Weekly photo challenge: Harmony

Harmony occurs when smaller parts come together to form a pleasing and consistent whole i.e.  when there is order to the components that the brain enjoys. This often refers to sounds in the form of music or colours in the form of patterns.

Harmony is something very important when you are creating a garden.  You look for harmony not only of the plant colours, but of the shapes and forms of the plants too.

Phormium and salvia still looking good

Shapes and forms of plants are as important as colours, especially in the winter months.

There are different ways to choose plant colours; some people like vibrant colour combinations, whereas others go for more restful plant colours.

A vibrant colour combination of Busy Lizzies and Petunias

A vibrant colour combination of Busy Lizzies and Petunias

A harmonious colour combination of blue lobelia and silver.

A restful colour combination of blue lobelia and silver foliage.

The colour wheel can be useful when thinking about harmony of plant colours. Colours next to each other are more calm whereas those opposite each other are more vibrant.

RBG color wheel.svg
By DanPMK at English Wikipedia, CC BY-SA 3.0, https://commons.wikimedia.org/w/index.php?curid=13427725

iris reticulata close up

Iris reticulata ‘Harmony’

This plant is a purple blue colour with wonderful but small splashes of yellow and white. Purple and yellow are opposite each other and so this produces a vibrant colour combination.

Yellow and blue/purple is a combination I particularly like in my own garden.

Geranium and Erysimum

Geranium and Erysimum

There is a lot of theory written about how you can combine colours from the colour wheel, but often it depends on the shade of the colour and whether there is a third or forth colour involved.  To add to the confusion plant colours are not always the same as those on the label and certainly they don’t always reproduce well on a computer monitor!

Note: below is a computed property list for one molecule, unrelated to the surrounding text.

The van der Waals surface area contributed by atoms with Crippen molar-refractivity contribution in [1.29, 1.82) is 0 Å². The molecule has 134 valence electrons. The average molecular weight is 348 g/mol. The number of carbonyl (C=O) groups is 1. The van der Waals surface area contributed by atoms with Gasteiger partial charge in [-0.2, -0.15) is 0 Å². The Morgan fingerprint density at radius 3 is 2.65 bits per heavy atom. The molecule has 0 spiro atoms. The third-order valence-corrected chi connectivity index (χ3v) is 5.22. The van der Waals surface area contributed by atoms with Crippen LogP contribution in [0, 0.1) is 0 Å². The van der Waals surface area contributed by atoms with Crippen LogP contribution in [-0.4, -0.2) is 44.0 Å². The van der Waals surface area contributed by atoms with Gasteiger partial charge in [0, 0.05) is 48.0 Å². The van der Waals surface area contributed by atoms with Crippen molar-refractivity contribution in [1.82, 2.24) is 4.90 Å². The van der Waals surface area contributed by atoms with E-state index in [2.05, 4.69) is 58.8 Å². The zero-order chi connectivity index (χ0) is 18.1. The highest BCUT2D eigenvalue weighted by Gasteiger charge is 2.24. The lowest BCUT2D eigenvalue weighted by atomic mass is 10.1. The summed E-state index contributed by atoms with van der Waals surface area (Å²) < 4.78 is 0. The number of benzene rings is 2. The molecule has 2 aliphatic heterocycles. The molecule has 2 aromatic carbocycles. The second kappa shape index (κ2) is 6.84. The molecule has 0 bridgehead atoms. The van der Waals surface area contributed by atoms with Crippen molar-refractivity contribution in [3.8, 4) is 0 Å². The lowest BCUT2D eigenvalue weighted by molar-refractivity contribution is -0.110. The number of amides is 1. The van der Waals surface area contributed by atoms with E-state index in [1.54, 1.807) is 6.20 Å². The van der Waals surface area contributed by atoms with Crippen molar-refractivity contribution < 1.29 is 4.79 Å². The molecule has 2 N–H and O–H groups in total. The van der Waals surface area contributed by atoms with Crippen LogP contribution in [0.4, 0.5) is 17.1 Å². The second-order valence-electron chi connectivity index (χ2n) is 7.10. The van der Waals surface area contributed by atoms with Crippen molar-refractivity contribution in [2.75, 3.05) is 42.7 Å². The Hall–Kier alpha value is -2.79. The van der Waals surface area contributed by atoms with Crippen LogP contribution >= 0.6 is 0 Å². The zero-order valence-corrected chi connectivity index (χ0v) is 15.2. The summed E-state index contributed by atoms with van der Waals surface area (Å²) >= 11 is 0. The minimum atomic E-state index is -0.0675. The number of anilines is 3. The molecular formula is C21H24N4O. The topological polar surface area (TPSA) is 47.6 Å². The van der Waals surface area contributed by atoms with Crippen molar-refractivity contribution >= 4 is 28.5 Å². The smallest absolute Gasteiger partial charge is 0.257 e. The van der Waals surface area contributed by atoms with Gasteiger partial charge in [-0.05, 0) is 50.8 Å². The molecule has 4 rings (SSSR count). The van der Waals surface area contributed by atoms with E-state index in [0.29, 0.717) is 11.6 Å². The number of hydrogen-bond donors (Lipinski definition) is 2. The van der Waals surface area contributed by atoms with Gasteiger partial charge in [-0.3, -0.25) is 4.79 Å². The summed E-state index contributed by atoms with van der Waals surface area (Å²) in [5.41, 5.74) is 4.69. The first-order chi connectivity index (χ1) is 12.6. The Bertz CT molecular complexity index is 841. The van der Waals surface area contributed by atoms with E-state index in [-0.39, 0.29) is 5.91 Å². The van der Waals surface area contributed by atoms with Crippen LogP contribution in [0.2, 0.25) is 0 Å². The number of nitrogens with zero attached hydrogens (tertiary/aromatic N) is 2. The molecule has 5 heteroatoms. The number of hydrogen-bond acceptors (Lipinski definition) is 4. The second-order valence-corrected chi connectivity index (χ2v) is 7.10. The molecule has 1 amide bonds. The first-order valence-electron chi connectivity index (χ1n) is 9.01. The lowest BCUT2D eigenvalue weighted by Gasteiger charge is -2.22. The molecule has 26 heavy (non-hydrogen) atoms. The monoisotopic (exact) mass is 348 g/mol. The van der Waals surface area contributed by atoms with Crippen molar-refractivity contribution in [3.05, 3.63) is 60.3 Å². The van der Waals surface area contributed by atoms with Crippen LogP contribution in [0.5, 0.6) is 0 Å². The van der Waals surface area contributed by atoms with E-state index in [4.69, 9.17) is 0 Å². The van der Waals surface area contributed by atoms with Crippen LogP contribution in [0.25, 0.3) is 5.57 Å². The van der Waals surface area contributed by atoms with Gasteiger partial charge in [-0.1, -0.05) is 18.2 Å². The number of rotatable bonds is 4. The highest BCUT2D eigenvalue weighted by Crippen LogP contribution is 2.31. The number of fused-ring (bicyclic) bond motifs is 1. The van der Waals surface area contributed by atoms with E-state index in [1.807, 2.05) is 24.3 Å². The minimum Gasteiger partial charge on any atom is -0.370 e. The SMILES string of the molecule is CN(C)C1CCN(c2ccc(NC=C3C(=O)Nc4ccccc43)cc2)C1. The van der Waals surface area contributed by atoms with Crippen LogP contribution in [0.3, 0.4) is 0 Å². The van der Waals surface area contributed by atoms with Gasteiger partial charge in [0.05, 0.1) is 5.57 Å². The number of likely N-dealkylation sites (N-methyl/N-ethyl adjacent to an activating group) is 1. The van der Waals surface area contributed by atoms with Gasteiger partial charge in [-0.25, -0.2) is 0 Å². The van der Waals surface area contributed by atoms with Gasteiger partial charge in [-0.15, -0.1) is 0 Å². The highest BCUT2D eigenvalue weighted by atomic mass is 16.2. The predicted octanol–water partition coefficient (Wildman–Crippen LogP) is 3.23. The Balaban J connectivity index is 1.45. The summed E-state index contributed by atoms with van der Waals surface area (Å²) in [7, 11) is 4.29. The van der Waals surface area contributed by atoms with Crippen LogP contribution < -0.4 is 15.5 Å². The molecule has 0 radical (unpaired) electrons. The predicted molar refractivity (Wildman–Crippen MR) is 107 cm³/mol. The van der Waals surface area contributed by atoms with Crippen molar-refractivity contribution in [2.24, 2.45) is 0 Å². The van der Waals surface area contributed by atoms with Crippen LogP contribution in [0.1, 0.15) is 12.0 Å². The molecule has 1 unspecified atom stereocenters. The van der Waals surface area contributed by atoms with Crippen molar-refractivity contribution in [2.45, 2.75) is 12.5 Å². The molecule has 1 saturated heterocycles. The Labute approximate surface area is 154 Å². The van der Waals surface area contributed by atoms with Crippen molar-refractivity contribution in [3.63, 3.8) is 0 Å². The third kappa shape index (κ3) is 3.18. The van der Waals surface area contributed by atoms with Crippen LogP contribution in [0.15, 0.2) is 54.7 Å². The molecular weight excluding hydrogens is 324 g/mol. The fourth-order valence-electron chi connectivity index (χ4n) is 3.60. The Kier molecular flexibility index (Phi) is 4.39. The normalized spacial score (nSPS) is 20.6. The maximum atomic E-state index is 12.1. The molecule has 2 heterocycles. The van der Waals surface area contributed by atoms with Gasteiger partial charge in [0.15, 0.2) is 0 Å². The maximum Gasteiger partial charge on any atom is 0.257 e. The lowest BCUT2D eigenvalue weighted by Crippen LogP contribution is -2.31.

So at the end of the day you have to try it and see, keep what you like and change what you don’t!

Here are some more combinations that I have enjoyed. I hope you find them harmonious too.

Top Border

Top Border in late summer

Scabiosa Mariposa Blue contrasts with Cotinus leaves

Scabiosa Mariposa Blue contrasts with Cotinus leaves

Phormium and Erysimum

Phormium and Erysimum

Do you have any favourite colour combinations for your garden?




20 thoughts on “Weekly photo challenge: Harmony

  1. Lovely blog post for this challenge Annette, there are so many shades and tones of colour. Plus forms and textures to play about with, that I haven’t a favourite but I like the endless possibilities, the budget to go with that idea though is another matter!

    • Thanks Julie. Yes gardening can be expensive. I started to say at the beginning, but I don’t think buying ever stops unless you are very disciplined like a few of my blogging friends.

  2. A great post Annette. Harmony is exactly what we all try to achieve in the garden. Unless we are Christopher Lloyd and aim to shock with clashing colours. My theory is that he was colour blind.

    • Can’t claim they were all my ideas, but I hope to copy the blue lobelia and silver foliage this year in my garden. I am not good at using books either. I just like to move stuff until it looks good.

  3. What a vibrant post! Yes, I love the complementary colours together – yellow marigolds and heliotrope, for example. It is lovely to see buds and the first signs of greenery.

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